Actually, from a Christian point of view, Bob got it half right. Unfortunately it’s the half he got wrong that has all the important implications. The Bible is quite clear that outside of God, nothing in the material universe is of any real cosmic significance. The things we fear, the things we trust in, the things we struggle against and the material things we worship don’t actually have any power over us apart from the power we give them in our own minds. The rectangles are just rectangles.
It’s Bob method for breaking free from those cosmic rectangles that left me with a bad taste in my mouth. The idea was to break through the powers that bind us in our lives and keep us from achieving the things we want by believing in ourselves. To put it in religious terms, we can be saved from the troubles we have brought on ourselves by faith in … ourselves.
Now, my self-esteem is as healthy as the next guy, but I’m not for a moment convinced that putting faith in me is a good idea. Yes, I’m intelligent and ambitious, and spirited and deep and all the other things that make humans so brilliant, but I’m also arrogant, deceitful, envious and fearful and all the other things that make humans so full of crap. Furthermore, I’m also the one who got myself into this mess in the first place, remember? This, in my view, is where post-modern humanism falls into a pit of its own construction, and where the notion of an external creator, redeemer and sustainer begins to appear a more plausible explanation for the continued success of the human race.
Bob’s final demonstration was to get us all to write down the things that are holding us back on a piece of plywood, about 18mm thick. I wrote down a few things that have been troubling me lately, but honestly, by this stage I was done with taking Bob’s instructions seriously. On the other side we wrote down the life we wanted to lead, where those problems were gone and we could have the things we desired. Just to stick my point to Bob, I wrote down “not by might, nor by power, but by my Spirit, says the LORD (Zechariah 4:6).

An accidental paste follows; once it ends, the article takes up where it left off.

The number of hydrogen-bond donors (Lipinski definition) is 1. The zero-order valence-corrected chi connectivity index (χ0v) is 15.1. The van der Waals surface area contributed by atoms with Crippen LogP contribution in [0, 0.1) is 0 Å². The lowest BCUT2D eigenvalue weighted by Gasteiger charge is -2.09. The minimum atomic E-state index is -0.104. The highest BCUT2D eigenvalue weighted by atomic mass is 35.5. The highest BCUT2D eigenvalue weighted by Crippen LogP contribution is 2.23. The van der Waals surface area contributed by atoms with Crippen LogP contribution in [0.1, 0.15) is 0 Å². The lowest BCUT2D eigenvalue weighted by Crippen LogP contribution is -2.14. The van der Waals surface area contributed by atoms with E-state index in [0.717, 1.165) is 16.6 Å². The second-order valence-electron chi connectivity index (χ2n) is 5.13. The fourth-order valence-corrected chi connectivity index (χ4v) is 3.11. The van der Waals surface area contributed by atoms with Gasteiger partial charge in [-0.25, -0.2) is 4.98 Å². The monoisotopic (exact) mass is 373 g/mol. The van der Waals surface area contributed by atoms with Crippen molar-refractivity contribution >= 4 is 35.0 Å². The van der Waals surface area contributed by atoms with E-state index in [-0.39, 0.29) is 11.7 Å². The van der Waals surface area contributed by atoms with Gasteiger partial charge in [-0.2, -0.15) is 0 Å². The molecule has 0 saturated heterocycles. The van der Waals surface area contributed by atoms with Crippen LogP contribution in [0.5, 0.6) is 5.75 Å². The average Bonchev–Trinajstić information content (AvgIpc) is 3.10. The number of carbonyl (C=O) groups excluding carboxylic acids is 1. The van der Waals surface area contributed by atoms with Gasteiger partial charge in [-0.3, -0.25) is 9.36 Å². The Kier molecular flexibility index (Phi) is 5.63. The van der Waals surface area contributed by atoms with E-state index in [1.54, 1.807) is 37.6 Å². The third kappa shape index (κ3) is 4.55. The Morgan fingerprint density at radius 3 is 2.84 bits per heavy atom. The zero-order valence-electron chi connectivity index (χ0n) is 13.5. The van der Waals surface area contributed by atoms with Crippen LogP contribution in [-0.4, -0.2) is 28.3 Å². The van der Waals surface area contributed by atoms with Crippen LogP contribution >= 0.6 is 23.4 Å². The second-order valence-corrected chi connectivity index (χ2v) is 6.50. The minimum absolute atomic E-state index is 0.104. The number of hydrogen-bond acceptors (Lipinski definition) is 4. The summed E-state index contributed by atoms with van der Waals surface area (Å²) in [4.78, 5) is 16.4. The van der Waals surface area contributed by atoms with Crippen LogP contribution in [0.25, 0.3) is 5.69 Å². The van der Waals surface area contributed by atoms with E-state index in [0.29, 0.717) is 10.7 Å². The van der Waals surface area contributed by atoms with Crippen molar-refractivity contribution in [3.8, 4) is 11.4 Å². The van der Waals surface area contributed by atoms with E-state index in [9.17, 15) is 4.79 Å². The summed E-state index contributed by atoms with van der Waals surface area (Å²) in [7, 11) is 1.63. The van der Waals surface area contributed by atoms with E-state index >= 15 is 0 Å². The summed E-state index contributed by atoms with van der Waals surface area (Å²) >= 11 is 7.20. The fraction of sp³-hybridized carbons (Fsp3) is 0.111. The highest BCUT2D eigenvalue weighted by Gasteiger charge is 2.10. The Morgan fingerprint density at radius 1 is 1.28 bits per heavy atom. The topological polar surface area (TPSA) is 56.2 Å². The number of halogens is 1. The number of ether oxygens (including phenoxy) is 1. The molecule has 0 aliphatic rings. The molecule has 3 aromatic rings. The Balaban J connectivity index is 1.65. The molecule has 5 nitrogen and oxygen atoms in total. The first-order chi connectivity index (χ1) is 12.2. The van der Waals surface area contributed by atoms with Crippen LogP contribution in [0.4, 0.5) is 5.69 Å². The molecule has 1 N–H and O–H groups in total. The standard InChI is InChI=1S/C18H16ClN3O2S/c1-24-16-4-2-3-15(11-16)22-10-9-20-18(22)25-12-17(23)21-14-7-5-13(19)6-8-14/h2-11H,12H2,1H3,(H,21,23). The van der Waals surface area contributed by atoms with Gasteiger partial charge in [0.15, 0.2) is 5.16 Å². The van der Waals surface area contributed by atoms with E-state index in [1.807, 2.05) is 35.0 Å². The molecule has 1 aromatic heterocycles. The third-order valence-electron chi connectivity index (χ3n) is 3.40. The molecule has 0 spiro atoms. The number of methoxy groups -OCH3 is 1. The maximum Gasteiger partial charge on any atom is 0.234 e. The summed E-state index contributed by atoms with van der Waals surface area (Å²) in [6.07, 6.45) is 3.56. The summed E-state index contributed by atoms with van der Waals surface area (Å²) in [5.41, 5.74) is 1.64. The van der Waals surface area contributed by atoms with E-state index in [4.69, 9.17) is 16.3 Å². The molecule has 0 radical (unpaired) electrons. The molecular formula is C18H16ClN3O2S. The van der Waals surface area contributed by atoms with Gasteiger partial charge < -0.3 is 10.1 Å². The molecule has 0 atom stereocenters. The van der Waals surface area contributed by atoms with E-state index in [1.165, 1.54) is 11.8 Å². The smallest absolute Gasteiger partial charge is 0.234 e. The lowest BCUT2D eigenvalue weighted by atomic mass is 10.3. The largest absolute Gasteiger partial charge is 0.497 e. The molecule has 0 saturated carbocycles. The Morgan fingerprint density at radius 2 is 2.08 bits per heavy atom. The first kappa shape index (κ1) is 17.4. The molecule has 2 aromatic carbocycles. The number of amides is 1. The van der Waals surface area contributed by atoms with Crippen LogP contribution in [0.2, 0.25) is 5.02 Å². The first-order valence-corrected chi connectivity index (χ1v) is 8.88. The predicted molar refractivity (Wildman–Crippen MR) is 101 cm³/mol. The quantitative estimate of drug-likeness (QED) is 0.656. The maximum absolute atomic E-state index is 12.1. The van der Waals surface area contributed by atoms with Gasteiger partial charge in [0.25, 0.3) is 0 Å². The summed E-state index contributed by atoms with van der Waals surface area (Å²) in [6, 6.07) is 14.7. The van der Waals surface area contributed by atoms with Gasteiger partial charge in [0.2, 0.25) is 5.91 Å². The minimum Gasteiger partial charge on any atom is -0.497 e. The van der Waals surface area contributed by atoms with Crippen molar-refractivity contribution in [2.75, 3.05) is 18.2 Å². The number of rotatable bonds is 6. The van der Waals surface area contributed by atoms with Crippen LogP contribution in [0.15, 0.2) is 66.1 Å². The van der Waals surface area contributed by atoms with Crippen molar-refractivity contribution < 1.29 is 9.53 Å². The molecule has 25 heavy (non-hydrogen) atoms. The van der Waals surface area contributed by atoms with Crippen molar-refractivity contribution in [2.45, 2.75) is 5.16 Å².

Bob told us we were going to break through the problems and reach our dreams by breaking through the plywood with our hands. Honestly, looking at the thickness of the wood, I doubted if I would be able to punch through it. Bob told us that the secret was to look past the board, believe in ourselves and know that we had the power to reach our goals.
Actually, the secret was to place the board between two chairs, kneel on one of the chairs and bring our full weight down on the plywood. I probably couldn’t have broken the board with the strength of my arm. I sure as hell couldn’t have broken it with the power of my mind (sorry Bob). But no plywood board is going to withstand 90 kilograms coming down on it through the two square inches at the base of my hand.
So there you have it. I may not have the brilliant attitude Bob was looking for, but at least I came away with the knowledge that, while I may not be able to turn myself into a billionaire by believing I can, at least I have the ability to spot four hours worth of philosophical hokum when I’m force fed it. That, and a broken piece of plywood.
And that’s the way it was.
Garry with 2 Rs